In 13 years of professional grand prix racing, Harald Eckl honed not only his skills as a rider, but also as a manager and racing engineer.

At a time when motorcycle manufacturers provided only the technical base, and competitive speed and horsepower depended largely on the initiative and ingenuity of the teams, Eckl always shone with ultra-fast and painstakingly prepared motorcycles, as well as a flawless professionalism in the public presentation of his team.

After achieving his own sporting successes with two German 250cc titles, a victory at the famous Daytona Speedweek and regular top ten finishes as one of the best privateers in the Grand Prix paddock, Eckl moved on to lead a factory-backed 125cc team in the world championship. He was an easy choice as a partner for Kawasaki when they came to base their World Superbike and World Supersport team in Europe.

After taking over the reins in 1997, Eckl's team not only won the World Supersport title, but also maintained its key role as one of the frontrunners of the World Superbike class despite increasingly tough competition from rule advantaged 1000cc twin-cylinder machines.

Eckl's unique combination of technical and managerial skills, together with more than two decades of racing experience, made him first choice to spearhead Kawasaki's return to grand prix racing in 2003 - and after a difficult debut season, the German has introduced major changes for the 2004 season...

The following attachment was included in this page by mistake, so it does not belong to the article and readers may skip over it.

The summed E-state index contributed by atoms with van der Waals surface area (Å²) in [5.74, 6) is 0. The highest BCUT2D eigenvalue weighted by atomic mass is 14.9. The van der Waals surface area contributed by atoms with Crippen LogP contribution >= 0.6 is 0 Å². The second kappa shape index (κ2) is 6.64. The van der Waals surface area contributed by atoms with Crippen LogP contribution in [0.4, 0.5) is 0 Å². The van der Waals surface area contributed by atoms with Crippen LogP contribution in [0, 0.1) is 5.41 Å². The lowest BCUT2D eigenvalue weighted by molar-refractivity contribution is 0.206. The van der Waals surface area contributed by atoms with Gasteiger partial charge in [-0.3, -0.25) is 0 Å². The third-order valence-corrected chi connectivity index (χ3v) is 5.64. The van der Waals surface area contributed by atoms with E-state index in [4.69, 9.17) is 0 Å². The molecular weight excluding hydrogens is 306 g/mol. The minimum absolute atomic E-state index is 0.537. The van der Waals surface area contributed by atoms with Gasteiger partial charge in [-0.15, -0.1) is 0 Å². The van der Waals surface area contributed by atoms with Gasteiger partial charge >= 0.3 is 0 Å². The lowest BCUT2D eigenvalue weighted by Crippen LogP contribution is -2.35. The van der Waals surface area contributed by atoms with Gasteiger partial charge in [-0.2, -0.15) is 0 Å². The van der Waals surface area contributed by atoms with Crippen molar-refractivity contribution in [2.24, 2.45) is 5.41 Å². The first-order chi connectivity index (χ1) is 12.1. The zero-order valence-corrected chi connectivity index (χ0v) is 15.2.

Q: This will be the Kawasaki Racing Team's second year of MotoGP competition and there have been many changes since the end of last season. What have been the major changes and the reasons behind them?

Harald Eckl: I guess the most noticeable change is the bike, which looks very different to the Ninja ZX-RR on which we competed in 2003. The engine may currently be the same 990cc, inline four-cylinder unit as last year, but this is a completely new project, utilising a new chassis that has been designed to address some of the lessons we learnt in our debut season. We have also changed tyre suppliers to Bridgestone and made some radical changes to the structure of the team, including the rider line up. These changes are now starting to pay dividends, as our improved performance during the overseas tests in Malaysia demonstrates; there has been a dramatic improvement in lap times from one year ago.

Q: The new chassis has been built in co-operation with Eskil Suter (pictured with Eckl) and Suter Racing Technology in Switzerland. What are the benefits of building the chassis in Europe, rather than in Japan?

Harald Eckl: The new chassis has been developed jointly by Kawasaki and SRT and is now built in Europe. One of the main advantages of this change is that we've shortened the line of communications considerably and this has allowed us to react much more rapidly to rider feedback with design changes and modifications. A key group of engineers from the chassis department in Japan have moved to Switzerland and this integration into the European system and racing philosophy is an interesting step forward for our MotoGP project. One of the main consequences of this change is that Kawasaki engineers in Japan are now able to concentrate on engine development, which is, of course, also critical to our success.

Q: You mentioned the switch to Bridgestone tyres for the coming season, what was the reasoning behind this decision?